The movie “Dunkirk” tells the little known story of how private individuals helped save hundreds of thousands of British soldiers trapped on the beaches of Dunkirk, France, from annihilation from Germany’s military machine during the early years of World War II.
Backed up against the English Channel, the British and French armies were sitting ducks for German airplanes and warships that could have wiped them out, paving the way for a successfully invasion of England itself by Hitler’s Third Reich.
The news since Hurricane Harvey hit the Texas gulf coast last Friday is as saturated with stories of help and heroism as the land is after 50 or more inches of rain fell on an area where drainage systems were obsolete if they existed at all.
Like the brave souls who used their private boats to ferry soldiers off Dunkirk’s killing beaches, regular folk with small boats of their own followed the calling of their conscience to help out their fellow Texans in this time of need. But for this American armada of flat-hulled boats designed for sport fishing, many Houstonians who might have become victims of the storm are live to tell about it.
It amazes when people who cry out about big, oppressive government and how wasteful spending on making civilization the best it can be look to government first-responders to respond first and fast. Even the most ardent hard-core Republicans who want to shrink government so small that it can be drowned in the bathtub, as dedicated tax-cutter Grover Norquist advocates, would look to McDonald’s or Wendy’s or Nationwide Insurance or The Limited or Walmart to rescue them from their dire circumstances. Police, firefighters, EMS crews and others are public workers are mostly like members of unions that Republicans routinely try to rub out by attacks on organizing efforts or union rules.
Fake Budget Balancers
Soon after former congressman John Kasich was elected governor in 2010, he tried to gut collective bargaining in 2011 by signing Senate Bill 5, a bill designed to limit union power. A campaign to referendum the law convinced voters by nearly 2-1 margin to reject the bill Kasich campaigned for. Had SB 5 withstood the recall, it would have forced municipalities to deal harshly with police and fire when contract time rolled around. If unions could be hurt, Republicans theorized, so would Democratic candidates who receive campaign contributions from them, reducing or eliminating the loyal opposition in the process.
But even Breitbart-reading, Fox-News watching Donald Trump voters who have it out for government know that when the hurricane hits the fan, it’s government help they look to first and always. It’s reported that Hurricane Harvey could end up costing more than $160 billion dollars after all the waters subside. Houstonians need only ask New Orleaneans who suffered through Hurricane Katrina in 2005 about when or whether they have or ever will fully recover.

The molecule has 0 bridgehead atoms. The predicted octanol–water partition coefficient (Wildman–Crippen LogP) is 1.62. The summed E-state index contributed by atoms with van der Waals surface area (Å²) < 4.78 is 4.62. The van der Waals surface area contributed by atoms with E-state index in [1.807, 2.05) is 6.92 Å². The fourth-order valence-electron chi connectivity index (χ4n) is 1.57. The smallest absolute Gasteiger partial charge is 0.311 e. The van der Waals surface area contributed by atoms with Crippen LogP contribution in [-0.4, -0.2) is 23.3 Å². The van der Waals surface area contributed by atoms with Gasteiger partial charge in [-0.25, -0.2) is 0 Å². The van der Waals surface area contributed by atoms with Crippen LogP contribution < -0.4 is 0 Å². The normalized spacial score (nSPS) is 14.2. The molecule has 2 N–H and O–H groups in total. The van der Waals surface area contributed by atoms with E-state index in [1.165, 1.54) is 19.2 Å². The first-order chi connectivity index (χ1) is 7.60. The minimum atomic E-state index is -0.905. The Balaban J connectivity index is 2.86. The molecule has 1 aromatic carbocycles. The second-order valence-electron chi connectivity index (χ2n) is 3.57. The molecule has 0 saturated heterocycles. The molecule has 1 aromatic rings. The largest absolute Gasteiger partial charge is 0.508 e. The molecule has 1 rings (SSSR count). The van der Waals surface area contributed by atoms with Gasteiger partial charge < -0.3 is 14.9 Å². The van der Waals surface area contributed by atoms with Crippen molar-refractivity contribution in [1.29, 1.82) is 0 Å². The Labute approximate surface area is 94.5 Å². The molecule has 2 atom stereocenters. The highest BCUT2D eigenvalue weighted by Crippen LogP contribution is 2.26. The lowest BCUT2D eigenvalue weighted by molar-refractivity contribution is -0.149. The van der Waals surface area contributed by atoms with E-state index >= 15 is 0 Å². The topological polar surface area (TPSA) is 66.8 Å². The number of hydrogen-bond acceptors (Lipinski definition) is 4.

It would be a hard-hearted soul that thinks federal disaster relief spending is government spending that increases the debt and deficit Republicans like Kasich cry crocodile tears about. Why should Ohioans pay for costly environmental disasters that hit Texas or California, where yearly wild fires and mud slides do their damage? If everyone is supposed to exercise personal responsibility, shouldn’t states take care of their own when times turn tough? If that means Texas should raise its taxes across the board to pay for clean up and better infrastructure so similar calamities might be avoided in the future, shouldn’t that be a core value for Republicans who think Medicare for all is unsustainable because some have to pay for standards they don’t want but help others?
State’s Rights For Disaster?
If states’ rights is the go-to excuse for the GOP-minded who prefer selfishness by not participating in federal programs that benefit the nation, state disasters ought to be paid for by residents and businesses of the impacted state. Maybe a check-off system giving taxpayers the chance to fund FEMA (Federal Emergency Management Agency) like they can with contributions to public campaigns is appropriate. This would enable states to have “skin in the game” then, right, just like Republicans want individuals to have skin in the game when it comes to cost-sharing their healthcare costs.
But like single-payer or Medicare buy-in at age 55, don’t look for government bashers like Kasich or President Trump to advocate for draconian budgeting that would help rein in budget debts and deficits generated from spending to help states recover from their individual disasters, natural or man-made or a hybrid like Hurricane Harvey represents.
“Never in the field of human conflict was so much owed by so many to so few,” said Winston Churchill, who became prime minister not long before the disaster of Dunkirk was upon him, said about fighting the Battle of Britain. The same appreciation of effort might be said about America’s Dunkirk.